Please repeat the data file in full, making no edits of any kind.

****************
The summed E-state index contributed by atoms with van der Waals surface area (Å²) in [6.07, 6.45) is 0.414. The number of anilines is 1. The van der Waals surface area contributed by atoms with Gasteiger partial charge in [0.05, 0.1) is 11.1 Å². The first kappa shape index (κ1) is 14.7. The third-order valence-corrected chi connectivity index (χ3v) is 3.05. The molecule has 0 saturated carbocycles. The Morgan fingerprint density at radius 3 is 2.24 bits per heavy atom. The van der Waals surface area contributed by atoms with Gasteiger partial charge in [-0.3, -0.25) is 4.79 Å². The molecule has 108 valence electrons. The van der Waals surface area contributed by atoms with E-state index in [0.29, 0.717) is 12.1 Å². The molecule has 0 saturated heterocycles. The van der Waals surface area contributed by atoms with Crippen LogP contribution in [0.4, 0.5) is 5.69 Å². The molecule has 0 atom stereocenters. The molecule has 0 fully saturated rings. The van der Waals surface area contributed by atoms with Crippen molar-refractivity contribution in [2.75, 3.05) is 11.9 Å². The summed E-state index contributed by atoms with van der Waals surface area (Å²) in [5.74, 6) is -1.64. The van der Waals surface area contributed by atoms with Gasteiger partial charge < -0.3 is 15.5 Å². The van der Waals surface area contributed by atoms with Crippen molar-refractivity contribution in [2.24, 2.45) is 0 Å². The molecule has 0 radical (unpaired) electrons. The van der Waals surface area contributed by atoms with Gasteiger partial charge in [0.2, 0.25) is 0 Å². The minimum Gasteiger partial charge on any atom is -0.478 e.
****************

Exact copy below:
The summed E-state index contributed by atoms with van der Waals surface area (Å²) in [6.07, 6.45) is 0.414. The number of anilines is 1. The van der Waals surface area contributed by atoms with Gasteiger partial charge in [0.05, 0.1) is 11.1 Å². The first kappa shape index (κ1) is 14.7. The third-order valence-corrected chi connectivity index (χ3v) is 3.05. The molecule has 0 saturated carbocycles. The Morgan fingerprint density at radius 3 is 2.24 bits per heavy atom. The van der Waals surface area contributed by atoms with Gasteiger partial charge in [-0.3, -0.25) is 4.79 Å². The molecule has 108 valence electrons. The van der Waals surface area contributed by atoms with E-state index in [0.29, 0.717) is 12.1 Å². The molecule has 0 saturated heterocycles. The van der Waals surface area contributed by atoms with Crippen LogP contribution in [0.4, 0.5) is 5.69 Å². The molecule has 0 atom stereocenters. The molecule has 0 fully saturated rings. The van der Waals surface area contributed by atoms with Crippen molar-refractivity contribution in [2.75, 3.05) is 11.9 Å². The summed E-state index contributed by atoms with van der Waals surface area (Å²) in [5.74, 6) is -1.64. The van der Waals surface area contributed by atoms with Gasteiger partial charge < -0.3 is 15.5 Å². The van der Waals surface area contributed by atoms with Crippen molar-refractivity contribution in [2.24, 2.45) is 0 Å². The molecule has 0 radical (unpaired) electrons. The van der Waals surface area contributed by atoms with Gasteiger partial charge in [0.2, 0.25) is 0 Å². The minimum Gasteiger partial charge on any atom is -0.478 e.